You know it’s Heart Month every February when facts and stats about heart disease start flooding our screens. But Heart Month facts and stats are so pre-COVID – when we also learned the truly discouraging results of the latest American Heart Association (AHA)’s national survey. This survey found that women’s awareness of heart disease actually DECLINED over the previous decade – despite all the inspiring Red Dress fashion shows/awareness-raising/Go-Red-for-Women campaign efforts out there. So instead of repeating more scary statistics as if I hadn’t read that survey’s results, this time I’m simply offering some weird stuff I’ve learned over the years about women and heart disease: . Continue reading “More weird facts about women and heart disease”
“A decade of lost ground“ is how the official commentary from the American Heart Association bluntly described the stunningly awful results of its own 2019 National Survey on women’s heart disease awareness reported last month. I wrote about my own stunned reaction to this survey in Women’s Heart Disease: an Awareness Campaign Fail?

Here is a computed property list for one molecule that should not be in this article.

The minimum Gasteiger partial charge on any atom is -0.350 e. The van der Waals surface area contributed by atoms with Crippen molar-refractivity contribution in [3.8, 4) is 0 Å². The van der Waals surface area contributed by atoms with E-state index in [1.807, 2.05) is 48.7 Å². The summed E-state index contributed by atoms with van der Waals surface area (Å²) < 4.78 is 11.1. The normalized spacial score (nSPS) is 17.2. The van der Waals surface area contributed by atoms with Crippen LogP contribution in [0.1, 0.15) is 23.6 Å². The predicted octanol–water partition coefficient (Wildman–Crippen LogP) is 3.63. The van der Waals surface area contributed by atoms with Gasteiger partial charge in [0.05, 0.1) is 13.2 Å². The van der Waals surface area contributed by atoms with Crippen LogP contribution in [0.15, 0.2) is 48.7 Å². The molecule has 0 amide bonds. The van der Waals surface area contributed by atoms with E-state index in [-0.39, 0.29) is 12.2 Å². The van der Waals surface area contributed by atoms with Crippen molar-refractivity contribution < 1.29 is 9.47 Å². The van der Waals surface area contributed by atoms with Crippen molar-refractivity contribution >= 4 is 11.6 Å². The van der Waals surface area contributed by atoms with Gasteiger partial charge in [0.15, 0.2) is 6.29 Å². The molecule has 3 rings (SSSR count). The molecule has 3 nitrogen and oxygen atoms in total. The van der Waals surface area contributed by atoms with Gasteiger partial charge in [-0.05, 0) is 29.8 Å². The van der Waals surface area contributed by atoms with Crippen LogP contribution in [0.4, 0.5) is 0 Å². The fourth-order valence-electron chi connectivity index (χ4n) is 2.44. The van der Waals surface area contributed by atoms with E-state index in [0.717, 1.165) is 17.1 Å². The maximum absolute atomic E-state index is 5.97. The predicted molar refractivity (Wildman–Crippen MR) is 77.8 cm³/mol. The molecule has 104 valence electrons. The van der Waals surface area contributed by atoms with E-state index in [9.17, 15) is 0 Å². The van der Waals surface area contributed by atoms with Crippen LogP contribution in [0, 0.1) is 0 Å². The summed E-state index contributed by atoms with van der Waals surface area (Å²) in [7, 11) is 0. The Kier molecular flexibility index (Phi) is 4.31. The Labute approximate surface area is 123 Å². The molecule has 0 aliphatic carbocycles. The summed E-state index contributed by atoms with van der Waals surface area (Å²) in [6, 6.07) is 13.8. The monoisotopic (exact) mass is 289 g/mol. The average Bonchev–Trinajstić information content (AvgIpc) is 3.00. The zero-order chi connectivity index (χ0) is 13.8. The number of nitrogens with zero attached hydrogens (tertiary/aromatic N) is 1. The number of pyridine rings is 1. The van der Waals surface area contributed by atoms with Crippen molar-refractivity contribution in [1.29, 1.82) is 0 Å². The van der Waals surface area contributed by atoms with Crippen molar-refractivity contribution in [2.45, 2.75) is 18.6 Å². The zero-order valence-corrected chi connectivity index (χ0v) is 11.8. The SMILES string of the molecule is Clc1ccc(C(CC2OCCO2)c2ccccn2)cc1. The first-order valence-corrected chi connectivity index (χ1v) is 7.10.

The results were astonishing. They suggested that women not only had a low awareness of even the most basic facts about heart disease – the #1 killer of women worldwide – but awareness levels were significantly lower than an AHA awareness survey had found 10 years earlier. . . . . Continue reading “When a red dress just isn’t enough to raise awareness”
I’ve been thinking a lot about awareness-raising lately because of a bombshell report from the 2019 American Heart Association National Survey released this month.(1) Among other completely demoralizing findings, this report found that women’s awareness of their most common heart attack risks and symptoms has significantly declined from a prior survey done 10 years earlier. How is that even possible? . . . Continue reading “Women’s heart disease: an awareness campaign fail?”